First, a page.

Poetic Painting on the River Leie in Ghent

Maarten Leenknecht and Michel Steppe bring back the lines first painted for a 1999 poetry festival.

Poetic Painting on the River Leie in Ghent
Maarten Leenknecht lettering the stonework facing the Leie river in Ghent, Belgium.

In 1999, the Belgian sign painting twins Lucien and Oscar Cornelis produced three lines of a poem on the walls beside the river Leie in Ghent. This was part of a larger poetry walk around the city. Despite subsequent efforts to maintain the painted lettering, it had deteriorated and so, in 2022, Maarten Leenknecht (@letterknecht.be) was commissioned by the city to bring it back to life.

The 'Original' Work

The poem that the lines come from is 'Melopee' by Paul van Ostaijen, first published in the 1920s. The lines themselves are:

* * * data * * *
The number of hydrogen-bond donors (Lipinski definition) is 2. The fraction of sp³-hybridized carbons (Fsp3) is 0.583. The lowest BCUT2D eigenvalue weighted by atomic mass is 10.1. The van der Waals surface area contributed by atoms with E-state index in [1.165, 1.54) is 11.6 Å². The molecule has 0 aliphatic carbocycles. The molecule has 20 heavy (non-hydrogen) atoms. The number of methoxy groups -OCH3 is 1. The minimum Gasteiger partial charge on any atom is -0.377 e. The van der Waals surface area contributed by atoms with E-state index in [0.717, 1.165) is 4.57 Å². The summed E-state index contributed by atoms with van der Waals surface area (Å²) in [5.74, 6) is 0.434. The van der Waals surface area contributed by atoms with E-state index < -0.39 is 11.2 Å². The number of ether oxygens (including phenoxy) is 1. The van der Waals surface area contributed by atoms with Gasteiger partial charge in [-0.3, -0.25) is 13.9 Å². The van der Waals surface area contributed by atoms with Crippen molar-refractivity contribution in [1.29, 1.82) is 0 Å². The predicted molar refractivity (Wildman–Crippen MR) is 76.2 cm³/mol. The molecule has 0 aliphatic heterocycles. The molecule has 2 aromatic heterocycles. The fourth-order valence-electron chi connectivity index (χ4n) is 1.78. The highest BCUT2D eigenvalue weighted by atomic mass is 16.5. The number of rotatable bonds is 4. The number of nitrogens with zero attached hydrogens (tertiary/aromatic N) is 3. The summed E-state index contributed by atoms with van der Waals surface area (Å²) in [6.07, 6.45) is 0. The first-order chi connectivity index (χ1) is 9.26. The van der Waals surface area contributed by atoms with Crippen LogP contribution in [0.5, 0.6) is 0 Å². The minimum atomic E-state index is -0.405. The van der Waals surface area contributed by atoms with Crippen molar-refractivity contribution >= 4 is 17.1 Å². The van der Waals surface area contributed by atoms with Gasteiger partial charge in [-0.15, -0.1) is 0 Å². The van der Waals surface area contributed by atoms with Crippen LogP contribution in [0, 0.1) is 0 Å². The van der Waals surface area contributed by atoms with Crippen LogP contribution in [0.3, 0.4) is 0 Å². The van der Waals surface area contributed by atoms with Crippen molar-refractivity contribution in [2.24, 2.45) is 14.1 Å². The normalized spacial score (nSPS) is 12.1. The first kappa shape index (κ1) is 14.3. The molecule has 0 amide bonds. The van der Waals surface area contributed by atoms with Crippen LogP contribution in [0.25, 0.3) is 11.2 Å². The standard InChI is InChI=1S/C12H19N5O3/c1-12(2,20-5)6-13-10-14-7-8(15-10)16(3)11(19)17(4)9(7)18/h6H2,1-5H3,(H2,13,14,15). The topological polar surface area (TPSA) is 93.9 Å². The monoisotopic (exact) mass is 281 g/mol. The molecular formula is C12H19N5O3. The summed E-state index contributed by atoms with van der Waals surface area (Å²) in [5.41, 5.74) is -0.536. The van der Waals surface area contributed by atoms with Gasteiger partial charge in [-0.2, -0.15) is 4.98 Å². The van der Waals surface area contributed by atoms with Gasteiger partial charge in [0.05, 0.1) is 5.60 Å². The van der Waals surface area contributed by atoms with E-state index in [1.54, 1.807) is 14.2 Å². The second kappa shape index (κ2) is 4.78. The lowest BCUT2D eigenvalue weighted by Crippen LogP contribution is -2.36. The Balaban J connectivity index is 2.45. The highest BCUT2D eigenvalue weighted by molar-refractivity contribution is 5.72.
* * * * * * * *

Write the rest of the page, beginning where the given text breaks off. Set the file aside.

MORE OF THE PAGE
Onder de maan schuift de lange rivier
Over de lange rivier schuift moede de maan
Onder de maan op de lange rivier schuift de kano naar zee

These approximate to 'Under the moon the long river slides / Beneath the long river slides the moon / Under the moon on the long river slides the canoe to the sea'.

The lettering used by the twins on the riverside was taken from the type used in the original publication of the poem. At the time of the festival, they gained some local press coverage.

Newspaper clipping showing two men posing in front of a wall they are painting letters onto.
Lucien and Oscar Cornelis, the sign painting twins responsible for the original lettering from the 'Melopee' poem by Paul van Ostaijen.

The lettering is repeated on both sides of the river, and its total length along the wall is approximately 30m (nearly 100ft). Although the twins were adept at many types of sign work, this project added something a little unusual to their portfolio which mainly consisted of painting advertising and billboards.

Two men posing by wall they are painting letters onto.
Lucien and Oscar Cornelis in the thick of it.

The Passage of Time

Between 1999 and Maarten Leenknecht's work last year, the letters had been repainted two times, the first of these by the original painters. Their exposed position and proximity to the river had accelerated their decay, but the city was keen to maintain their presence as a piece of heritage.